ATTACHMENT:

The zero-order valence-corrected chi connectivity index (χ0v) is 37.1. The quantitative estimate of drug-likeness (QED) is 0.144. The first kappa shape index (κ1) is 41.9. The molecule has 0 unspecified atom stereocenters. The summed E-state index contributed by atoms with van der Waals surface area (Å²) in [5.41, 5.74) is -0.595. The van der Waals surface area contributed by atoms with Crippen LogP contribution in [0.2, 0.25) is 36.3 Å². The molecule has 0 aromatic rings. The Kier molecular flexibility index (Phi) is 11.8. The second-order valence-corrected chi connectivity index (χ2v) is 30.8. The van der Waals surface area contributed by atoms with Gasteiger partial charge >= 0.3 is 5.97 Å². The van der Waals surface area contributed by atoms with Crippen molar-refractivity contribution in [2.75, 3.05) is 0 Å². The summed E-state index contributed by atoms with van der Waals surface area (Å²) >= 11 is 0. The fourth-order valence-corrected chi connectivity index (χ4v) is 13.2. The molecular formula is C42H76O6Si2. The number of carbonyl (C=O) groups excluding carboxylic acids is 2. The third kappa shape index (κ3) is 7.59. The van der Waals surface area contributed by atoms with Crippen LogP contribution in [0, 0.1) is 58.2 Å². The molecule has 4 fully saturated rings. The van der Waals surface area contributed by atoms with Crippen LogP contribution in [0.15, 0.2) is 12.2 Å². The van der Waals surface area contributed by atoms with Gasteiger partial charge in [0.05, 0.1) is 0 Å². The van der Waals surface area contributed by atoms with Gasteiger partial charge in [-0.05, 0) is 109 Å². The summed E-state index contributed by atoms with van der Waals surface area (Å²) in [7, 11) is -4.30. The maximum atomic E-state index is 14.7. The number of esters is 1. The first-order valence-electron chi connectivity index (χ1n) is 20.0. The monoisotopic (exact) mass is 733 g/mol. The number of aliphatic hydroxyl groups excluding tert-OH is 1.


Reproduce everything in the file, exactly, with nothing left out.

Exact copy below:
The zero-order valence-corrected chi connectivity index (χ0v) is 37.1. The quantitative estimate of drug-likeness (QED) is 0.144. The first kappa shape index (κ1) is 41.9. The molecule has 0 unspecified atom stereocenters. The summed E-state index contributed by atoms with van der Waals surface area (Å²) in [5.41, 5.74) is -0.595. The van der Waals surface area contributed by atoms with Crippen LogP contribution in [0.2, 0.25) is 36.3 Å². The molecule has 0 aromatic rings. The Kier molecular flexibility index (Phi) is 11.8. The second-order valence-corrected chi connectivity index (χ2v) is 30.8. The van der Waals surface area contributed by atoms with Gasteiger partial charge >= 0.3 is 5.97 Å². The van der Waals surface area contributed by atoms with Crippen molar-refractivity contribution in [2.75, 3.05) is 0 Å². The summed E-state index contributed by atoms with van der Waals surface area (Å²) >= 11 is 0. The fourth-order valence-corrected chi connectivity index (χ4v) is 13.2. The molecular formula is C42H76O6Si2. The number of carbonyl (C=O) groups excluding carboxylic acids is 2. The third kappa shape index (κ3) is 7.59. The van der Waals surface area contributed by atoms with Crippen LogP contribution in [0, 0.1) is 58.2 Å². The molecule has 4 fully saturated rings. The van der Waals surface area contributed by atoms with Crippen LogP contribution in [0.15, 0.2) is 12.2 Å². The van der Waals surface area contributed by atoms with Gasteiger partial charge in [0.05, 0.1) is 0 Å². The van der Waals surface area contributed by atoms with Gasteiger partial charge in [-0.05, 0) is 109 Å². The summed E-state index contributed by atoms with van der Waals surface area (Å²) in [7, 11) is -4.30. The maximum atomic E-state index is 14.7. The number of esters is 1. The first-order valence-electron chi connectivity index (χ1n) is 20.0. The monoisotopic (exact) mass is 733 g/mol. The number of aliphatic hydroxyl groups excluding tert-OH is 1.